Report: Mayo dismantle Donegal’s reign as champions

Donegal's Ryan McHugh lies on the ground as Cillian O'Connor celebrates after scoring his third and Mayo's fourth goal.

Donegal’s Ryan McHugh lies on the ground as Cillian O’Connor celebrates after scoring his third and Mayo’s fourth goal.

DONEGAL 1-10 MAYO 4-17



THE scoreline is one that will ring loudly in Donegal for quite some time.

Not since 1946 has a Donegal team felt the pang of a 16-point loss in Championship football. The scary thing here was that this could have been worse – much worse.

But for the 1-4 they scored in the final ten minutes, Donegal were heading for a defeat that was not too far away from their record Championship defeat – the 23-point hammering (5-12 to 0-4) by Cavan in 1939.

Under Jim McGuinness, Donegal had only conceded four goals previously in Championship football over three seasons.

Yesterday, Mayo sliced through them at will. Cillian O’Connor helped himself to a hat-trick and Donal Vaughan netted another on a day when James Horan’s side ruthlessly exposed the frailties which have dethroned Donegal as Ulster and All-Ireland kings.

In the space of three weeks, Donegal have relinquished their hold on the Anglo-Celt and Sam Maguire.

It wasn’t the defeat that hurt here, but more so the manner of it. Mayo blew Donegal apart with Aidan O’Shea lord and master around the middle third and the deadly Cillian O’Connor scoring 3-4.


Donegal were somewhat fortunate to have been ‘only’ 12 in arrears at the break. Mark McHugh prevented a certain goal when he blocked from O’Connor, while Mayo really ought to have added a third in the final minute of the half.

Sub Cathal Carolan broke through and beat Paul Durcan with a well-drilled low shot that cannoned off the post. Kevin McLoughlin, somehow, skewed the rebound wide with the Canal End net gaping at his mercy.

O’Shea was sent off late in the day having collected a second yellow card, but it shouldn’t take away from a top-class display. Donegal defender Eamon McGee was also sent to the line in the 52nd minute for a stamp on Enda Varley.

It was that sort of day.

Donegal’s injury problems have been mounting for some time now. Mark McHugh started yesterday and contributed two points, but Karl Lacey had been kept to a watching brief, though the 2012 Footballer of the Year was called upon with just 23 minutes gone here and the Four Masters man was showing clear signs of a man who remains some way off his optimum.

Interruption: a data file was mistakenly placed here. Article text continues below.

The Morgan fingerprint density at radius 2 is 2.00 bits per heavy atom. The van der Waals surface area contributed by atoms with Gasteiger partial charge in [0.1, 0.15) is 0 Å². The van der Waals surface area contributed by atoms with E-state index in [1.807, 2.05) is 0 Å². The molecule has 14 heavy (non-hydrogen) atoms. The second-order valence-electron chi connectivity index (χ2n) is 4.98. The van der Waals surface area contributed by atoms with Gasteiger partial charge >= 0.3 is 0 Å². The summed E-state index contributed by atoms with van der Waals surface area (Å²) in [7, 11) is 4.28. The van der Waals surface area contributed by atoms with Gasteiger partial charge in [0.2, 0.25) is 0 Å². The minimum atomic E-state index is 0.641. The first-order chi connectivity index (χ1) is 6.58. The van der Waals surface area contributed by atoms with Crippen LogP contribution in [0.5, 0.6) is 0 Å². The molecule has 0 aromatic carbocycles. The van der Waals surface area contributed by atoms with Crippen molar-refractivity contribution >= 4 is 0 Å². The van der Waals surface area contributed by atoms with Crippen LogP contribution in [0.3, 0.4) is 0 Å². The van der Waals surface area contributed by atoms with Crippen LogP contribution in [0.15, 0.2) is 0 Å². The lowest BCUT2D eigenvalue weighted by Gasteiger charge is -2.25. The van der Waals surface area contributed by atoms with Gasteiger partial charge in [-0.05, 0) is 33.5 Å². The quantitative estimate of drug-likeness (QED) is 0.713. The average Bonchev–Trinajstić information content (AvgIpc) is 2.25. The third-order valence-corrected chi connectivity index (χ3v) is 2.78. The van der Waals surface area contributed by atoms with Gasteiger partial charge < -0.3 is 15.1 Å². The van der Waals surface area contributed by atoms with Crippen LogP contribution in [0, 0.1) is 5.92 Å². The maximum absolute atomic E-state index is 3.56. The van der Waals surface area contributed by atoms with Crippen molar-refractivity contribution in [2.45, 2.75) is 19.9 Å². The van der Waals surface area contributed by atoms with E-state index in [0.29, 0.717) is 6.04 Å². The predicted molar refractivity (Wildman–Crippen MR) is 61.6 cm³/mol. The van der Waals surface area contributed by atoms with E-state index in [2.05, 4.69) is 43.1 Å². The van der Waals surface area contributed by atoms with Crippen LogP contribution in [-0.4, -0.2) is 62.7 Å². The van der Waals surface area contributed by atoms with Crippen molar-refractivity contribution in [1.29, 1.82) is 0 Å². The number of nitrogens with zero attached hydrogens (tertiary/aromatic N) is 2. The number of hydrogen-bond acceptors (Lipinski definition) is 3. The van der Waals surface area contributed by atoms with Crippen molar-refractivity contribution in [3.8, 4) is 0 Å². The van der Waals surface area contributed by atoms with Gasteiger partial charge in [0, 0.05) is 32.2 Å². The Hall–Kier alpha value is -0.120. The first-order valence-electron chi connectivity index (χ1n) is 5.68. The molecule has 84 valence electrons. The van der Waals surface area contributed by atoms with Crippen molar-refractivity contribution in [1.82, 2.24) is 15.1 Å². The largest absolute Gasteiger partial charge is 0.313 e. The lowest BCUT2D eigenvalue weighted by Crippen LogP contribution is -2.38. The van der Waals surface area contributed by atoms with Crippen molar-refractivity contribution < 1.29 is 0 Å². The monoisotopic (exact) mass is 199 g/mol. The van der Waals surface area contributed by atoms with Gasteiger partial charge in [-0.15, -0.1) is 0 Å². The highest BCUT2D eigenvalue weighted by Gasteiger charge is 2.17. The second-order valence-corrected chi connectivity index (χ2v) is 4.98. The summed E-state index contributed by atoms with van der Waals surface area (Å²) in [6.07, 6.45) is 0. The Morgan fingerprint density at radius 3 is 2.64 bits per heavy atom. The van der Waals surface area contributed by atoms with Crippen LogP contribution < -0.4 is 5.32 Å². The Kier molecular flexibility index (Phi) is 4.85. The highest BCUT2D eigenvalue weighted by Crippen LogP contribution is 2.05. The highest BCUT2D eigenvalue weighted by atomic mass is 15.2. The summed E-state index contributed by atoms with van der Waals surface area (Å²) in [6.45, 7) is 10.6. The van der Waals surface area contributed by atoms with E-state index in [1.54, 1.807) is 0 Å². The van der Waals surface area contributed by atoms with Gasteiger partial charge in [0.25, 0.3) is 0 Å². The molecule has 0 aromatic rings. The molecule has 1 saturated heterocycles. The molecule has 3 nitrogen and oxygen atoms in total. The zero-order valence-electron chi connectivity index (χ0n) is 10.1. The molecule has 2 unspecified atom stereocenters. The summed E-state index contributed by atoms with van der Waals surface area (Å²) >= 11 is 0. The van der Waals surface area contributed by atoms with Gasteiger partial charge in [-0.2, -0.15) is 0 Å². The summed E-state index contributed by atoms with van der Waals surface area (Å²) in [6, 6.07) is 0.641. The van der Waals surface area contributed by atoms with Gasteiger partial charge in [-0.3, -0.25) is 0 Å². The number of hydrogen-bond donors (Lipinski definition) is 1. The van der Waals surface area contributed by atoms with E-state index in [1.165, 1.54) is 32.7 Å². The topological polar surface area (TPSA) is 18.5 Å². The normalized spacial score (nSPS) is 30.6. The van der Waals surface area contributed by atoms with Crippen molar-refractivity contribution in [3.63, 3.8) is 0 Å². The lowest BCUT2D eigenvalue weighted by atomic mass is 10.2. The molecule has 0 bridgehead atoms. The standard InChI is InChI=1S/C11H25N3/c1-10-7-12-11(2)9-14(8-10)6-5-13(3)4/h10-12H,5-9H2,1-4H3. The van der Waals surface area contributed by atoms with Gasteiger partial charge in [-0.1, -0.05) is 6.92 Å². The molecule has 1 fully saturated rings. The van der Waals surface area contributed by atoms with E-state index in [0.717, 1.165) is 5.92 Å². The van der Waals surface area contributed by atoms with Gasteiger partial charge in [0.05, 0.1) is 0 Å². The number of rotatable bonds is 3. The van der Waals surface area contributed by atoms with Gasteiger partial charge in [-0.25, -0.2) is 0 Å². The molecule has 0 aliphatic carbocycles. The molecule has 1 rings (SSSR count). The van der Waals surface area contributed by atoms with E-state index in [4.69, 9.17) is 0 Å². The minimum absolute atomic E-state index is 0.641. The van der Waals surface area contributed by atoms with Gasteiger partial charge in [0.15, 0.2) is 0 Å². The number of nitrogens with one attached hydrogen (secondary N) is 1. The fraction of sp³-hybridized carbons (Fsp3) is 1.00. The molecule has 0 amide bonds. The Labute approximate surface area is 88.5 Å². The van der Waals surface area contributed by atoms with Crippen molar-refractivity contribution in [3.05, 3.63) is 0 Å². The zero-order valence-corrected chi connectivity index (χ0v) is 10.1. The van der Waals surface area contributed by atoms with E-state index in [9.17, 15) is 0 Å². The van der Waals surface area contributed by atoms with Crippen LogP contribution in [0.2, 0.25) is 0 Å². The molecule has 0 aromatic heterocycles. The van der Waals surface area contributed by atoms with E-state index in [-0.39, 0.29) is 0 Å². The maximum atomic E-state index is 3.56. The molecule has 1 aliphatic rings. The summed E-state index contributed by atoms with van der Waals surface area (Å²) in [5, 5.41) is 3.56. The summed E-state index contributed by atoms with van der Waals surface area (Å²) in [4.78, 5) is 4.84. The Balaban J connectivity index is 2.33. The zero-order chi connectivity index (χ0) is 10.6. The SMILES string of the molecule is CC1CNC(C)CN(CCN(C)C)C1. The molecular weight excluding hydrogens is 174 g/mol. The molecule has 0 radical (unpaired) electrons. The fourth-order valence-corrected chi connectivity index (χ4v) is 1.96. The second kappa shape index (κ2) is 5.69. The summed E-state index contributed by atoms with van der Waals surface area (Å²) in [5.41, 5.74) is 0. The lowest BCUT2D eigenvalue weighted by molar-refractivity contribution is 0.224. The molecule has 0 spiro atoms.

Jaded Donegal came in on the back of a qualifier win over Laois that they’d hoped had ignited the spark. Being drawn against Mayo for a repeat of the All-Ireland final was a surefire thing to get the blood boiling – and after a week of slogging in the media the camps were set for a real war of attrition.

But Mayo did unto Donegal what Donegal had inflicted on them in September – and worse. O’Connor and Donal Vaughan scored two goals inside the opening 13 minutes and from there Donegal were facing a mountain.

Michael Murphy landed a free in the 16th minute that was Donegal’s fourth score of the day, but Donegal wouldn’t register again until the 48th minute – by which time Mayo were twenty points to the good.

Murphy was Donegal’s top marksman with six points as Mayo’s tenacious tackling was suberb and they kept Patrick McBrearty scoreless and held Colm McFadden blank until he finally hit a goal in the 69th minute.

By contrast, Mayo had thirteen different scorers and only three points of their impressive tally came from placed balls.

Mayo meant business.

Vaughan was everywhere in the early exchanges and it was he who provided the assists for the opening two points, scored by O’Connor and Alan Dillon. The warning signs were posted to the floor in the third minute when Mayo went in search of goal, a long ball into Alan Freeman cut out by the deftest of touches by Paul Durcan.